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Philippines women’s world cup triumph highlights the power of women’s sports in uniting fans

The debutant Filipinas, considered underdogs, secured a 1-0 triumph over co-host New Zealand in Wellington, triggering exuberant festivities even 5,000 miles away.

Philippines women’s world cup triumph highlights the power of women’s sports in uniting fans
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Sports often bring the best of teams together and unite fans who feel the losses and the wins of the team. It's a feeling of community and one goal scored can elevate that feeling. This was the case for only sports where men dominantly played. However, times are changing and women players have proved one too many times that sports can unite people irrespective of who plays it.

After the Philippines' historic first Women's World Cup victory, hundreds of soccer fans celebrated wildly and some cried. The underdog and debutant Filipinas beat co-host New Zealand 1-0 in Wellington, sparking celebrations more than 5,000 miles away. Fans erupt in screams and songs as they watched the match live on a big screen at the UP Town Center shopping mall in Manila's capital. Some even burst into happy tears as Sarina Bolden scored the game-winning goal.




When Bolden headed the ball into the net in the first half, fans, many of whom were dressed in the national team's blue, white, and red, yelled, hugged and jumped up and down with joy. Fans in the air-conditioned mall were nervous as they watched New Zealand come agonizingly close to tying the game in the second half. Soccer is not as popular in the Philippines as basketball or boxing and the majority of the players on the women's national team were recruited from the country's large diaspora, according to Inquirer.Net. This victory, however, was special for Filipino fans at UP Town Center.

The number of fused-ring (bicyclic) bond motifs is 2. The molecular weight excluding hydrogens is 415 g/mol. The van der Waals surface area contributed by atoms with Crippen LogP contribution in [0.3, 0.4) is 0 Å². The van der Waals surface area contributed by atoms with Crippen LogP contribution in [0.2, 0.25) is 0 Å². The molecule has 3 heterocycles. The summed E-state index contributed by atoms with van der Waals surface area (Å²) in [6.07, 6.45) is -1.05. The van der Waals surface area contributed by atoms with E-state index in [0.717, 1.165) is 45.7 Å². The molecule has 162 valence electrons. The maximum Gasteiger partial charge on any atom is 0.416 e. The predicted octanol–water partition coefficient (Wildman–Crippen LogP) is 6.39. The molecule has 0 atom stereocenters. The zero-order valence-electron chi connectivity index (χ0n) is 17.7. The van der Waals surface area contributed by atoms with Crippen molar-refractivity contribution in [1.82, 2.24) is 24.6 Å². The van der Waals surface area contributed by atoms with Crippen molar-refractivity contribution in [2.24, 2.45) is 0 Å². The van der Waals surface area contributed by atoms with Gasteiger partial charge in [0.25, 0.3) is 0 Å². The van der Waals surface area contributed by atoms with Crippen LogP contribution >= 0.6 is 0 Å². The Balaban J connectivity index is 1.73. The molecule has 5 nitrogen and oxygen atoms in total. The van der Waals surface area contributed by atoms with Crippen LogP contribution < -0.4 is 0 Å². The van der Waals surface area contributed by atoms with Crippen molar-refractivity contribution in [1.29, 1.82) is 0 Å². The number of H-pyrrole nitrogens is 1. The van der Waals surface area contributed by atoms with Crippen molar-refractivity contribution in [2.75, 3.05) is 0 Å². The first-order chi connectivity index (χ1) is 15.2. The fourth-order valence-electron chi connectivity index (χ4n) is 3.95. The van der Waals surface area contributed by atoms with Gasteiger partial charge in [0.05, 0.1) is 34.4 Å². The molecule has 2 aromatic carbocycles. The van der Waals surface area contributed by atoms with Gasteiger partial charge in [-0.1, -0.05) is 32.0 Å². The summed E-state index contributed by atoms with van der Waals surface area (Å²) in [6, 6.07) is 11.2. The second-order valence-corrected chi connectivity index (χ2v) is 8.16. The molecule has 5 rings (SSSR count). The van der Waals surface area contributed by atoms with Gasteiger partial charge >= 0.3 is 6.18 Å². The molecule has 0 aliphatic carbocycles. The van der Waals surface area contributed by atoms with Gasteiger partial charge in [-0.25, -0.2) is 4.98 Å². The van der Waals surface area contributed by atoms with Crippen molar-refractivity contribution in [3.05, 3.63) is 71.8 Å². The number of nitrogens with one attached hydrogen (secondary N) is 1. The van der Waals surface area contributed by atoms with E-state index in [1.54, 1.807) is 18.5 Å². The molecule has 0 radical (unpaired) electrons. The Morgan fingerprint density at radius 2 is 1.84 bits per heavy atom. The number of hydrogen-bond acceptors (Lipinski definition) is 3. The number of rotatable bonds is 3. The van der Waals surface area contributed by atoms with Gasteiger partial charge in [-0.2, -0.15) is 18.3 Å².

Bolden scored the game-winning goal in the 24th minute and goalkeeper Olivia McDaniel, one of 18 US-born or based players in the Philippines squad worked tirelessly to frustrate New Zealand's desperate rally. New Zealand was unable to recover after conceding Bolden's goal against the run of play. It had 80% possession before Bolden, who was born in Santa Clara, scored the Philippines' first goal, observes AP News. "I’ve got everyone else’s tears all over my eyes, it’s so emotional," Philippines coach Alen Stajcic said.

"You saw how long New Zealand had to wait for its first win — six World Cups — and for the Philippines to get it today was incredible. We made our own luck but we also had a lot of luck. New Zealand was on the front foot the whole game and deserved something. However, soccer is cruel sometimes." New Zealand coach Jitka Klimkova said, "We were dominating the game tonight, we were keeping the ball. There were too many unforced turnovers. We didn’t see those turnovers in our game against Norway."




Bolden, eligible to represent both the United States and the Philippines, had never visited an Asian country before joining the national team. She's now one of the team's most well-known players. "Everyone’s really excited for what’s to come and to really shock the world," she told CNN ahead of the Women’s World Cup. "I know soccer isn’t the main sport in the Philippines. But, I think by seeing us on the big screen, on the big stage, I think more people are going to be really interested and want to get into soccer."

"I literally can’t put it into words," Bolden said afterward. "This has been a dream of mine as a little kid to just be here at the World Cup, let alone even score. I couldn’t have done it without my teammates, the staff, the fans, the Philippines as a whole. It’s just amazing right now to feel this win and this energy in this stadium right now, so it’s just amazing."


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